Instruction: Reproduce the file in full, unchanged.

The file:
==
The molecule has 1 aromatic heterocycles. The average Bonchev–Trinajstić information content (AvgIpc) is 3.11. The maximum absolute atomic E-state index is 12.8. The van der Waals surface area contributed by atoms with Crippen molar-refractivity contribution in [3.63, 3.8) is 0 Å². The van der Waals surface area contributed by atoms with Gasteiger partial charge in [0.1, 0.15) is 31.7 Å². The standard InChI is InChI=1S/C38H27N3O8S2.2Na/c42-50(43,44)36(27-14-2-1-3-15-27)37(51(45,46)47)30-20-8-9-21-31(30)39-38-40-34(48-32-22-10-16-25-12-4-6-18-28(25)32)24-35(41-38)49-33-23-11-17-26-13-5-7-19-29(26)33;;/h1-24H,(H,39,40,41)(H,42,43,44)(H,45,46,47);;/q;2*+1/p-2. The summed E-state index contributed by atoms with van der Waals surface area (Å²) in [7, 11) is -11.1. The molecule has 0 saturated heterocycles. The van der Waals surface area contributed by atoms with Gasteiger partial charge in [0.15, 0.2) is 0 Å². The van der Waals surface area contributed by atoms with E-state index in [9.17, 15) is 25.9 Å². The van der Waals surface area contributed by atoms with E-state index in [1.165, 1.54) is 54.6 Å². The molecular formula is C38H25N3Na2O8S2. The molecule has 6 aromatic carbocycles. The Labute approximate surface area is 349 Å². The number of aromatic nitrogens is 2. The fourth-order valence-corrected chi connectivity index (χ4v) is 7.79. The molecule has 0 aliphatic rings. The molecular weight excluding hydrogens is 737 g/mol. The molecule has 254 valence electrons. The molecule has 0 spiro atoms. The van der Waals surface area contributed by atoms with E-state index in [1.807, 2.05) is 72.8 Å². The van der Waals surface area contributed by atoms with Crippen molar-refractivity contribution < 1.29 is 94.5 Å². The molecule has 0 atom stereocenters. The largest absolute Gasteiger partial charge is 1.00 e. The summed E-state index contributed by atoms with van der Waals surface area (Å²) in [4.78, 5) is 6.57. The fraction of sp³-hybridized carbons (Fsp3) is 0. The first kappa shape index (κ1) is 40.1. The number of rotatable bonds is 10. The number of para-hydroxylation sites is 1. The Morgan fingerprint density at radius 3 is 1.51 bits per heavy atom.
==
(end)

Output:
The molecule has 1 aromatic heterocycles. The average Bonchev–Trinajstić information content (AvgIpc) is 3.11. The maximum absolute atomic E-state index is 12.8. The van der Waals surface area contributed by atoms with Crippen molar-refractivity contribution in [3.63, 3.8) is 0 Å². The van der Waals surface area contributed by atoms with Gasteiger partial charge in [0.1, 0.15) is 31.7 Å². The standard InChI is InChI=1S/C38H27N3O8S2.2Na/c42-50(43,44)36(27-14-2-1-3-15-27)37(51(45,46)47)30-20-8-9-21-31(30)39-38-40-34(48-32-22-10-16-25-12-4-6-18-28(25)32)24-35(41-38)49-33-23-11-17-26-13-5-7-19-29(26)33;;/h1-24H,(H,39,40,41)(H,42,43,44)(H,45,46,47);;/q;2*+1/p-2. The summed E-state index contributed by atoms with van der Waals surface area (Å²) in [7, 11) is -11.1. The molecule has 0 saturated heterocycles. The van der Waals surface area contributed by atoms with Gasteiger partial charge in [0.15, 0.2) is 0 Å². The van der Waals surface area contributed by atoms with E-state index in [9.17, 15) is 25.9 Å². The van der Waals surface area contributed by atoms with E-state index in [1.165, 1.54) is 54.6 Å². The molecular formula is C38H25N3Na2O8S2. The molecule has 6 aromatic carbocycles. The Labute approximate surface area is 349 Å². The number of aromatic nitrogens is 2. The fourth-order valence-corrected chi connectivity index (χ4v) is 7.79. The molecule has 0 aliphatic rings. The molecular weight excluding hydrogens is 737 g/mol. The molecule has 254 valence electrons. The molecule has 0 spiro atoms. The van der Waals surface area contributed by atoms with E-state index in [1.807, 2.05) is 72.8 Å². The van der Waals surface area contributed by atoms with Crippen molar-refractivity contribution < 1.29 is 94.5 Å². The molecule has 0 atom stereocenters. The largest absolute Gasteiger partial charge is 1.00 e. The summed E-state index contributed by atoms with van der Waals surface area (Å²) in [4.78, 5) is 6.57. The fraction of sp³-hybridized carbons (Fsp3) is 0. The first kappa shape index (κ1) is 40.1. The number of rotatable bonds is 10. The number of para-hydroxylation sites is 1. The Morgan fingerprint density at radius 3 is 1.51 bits per heavy atom.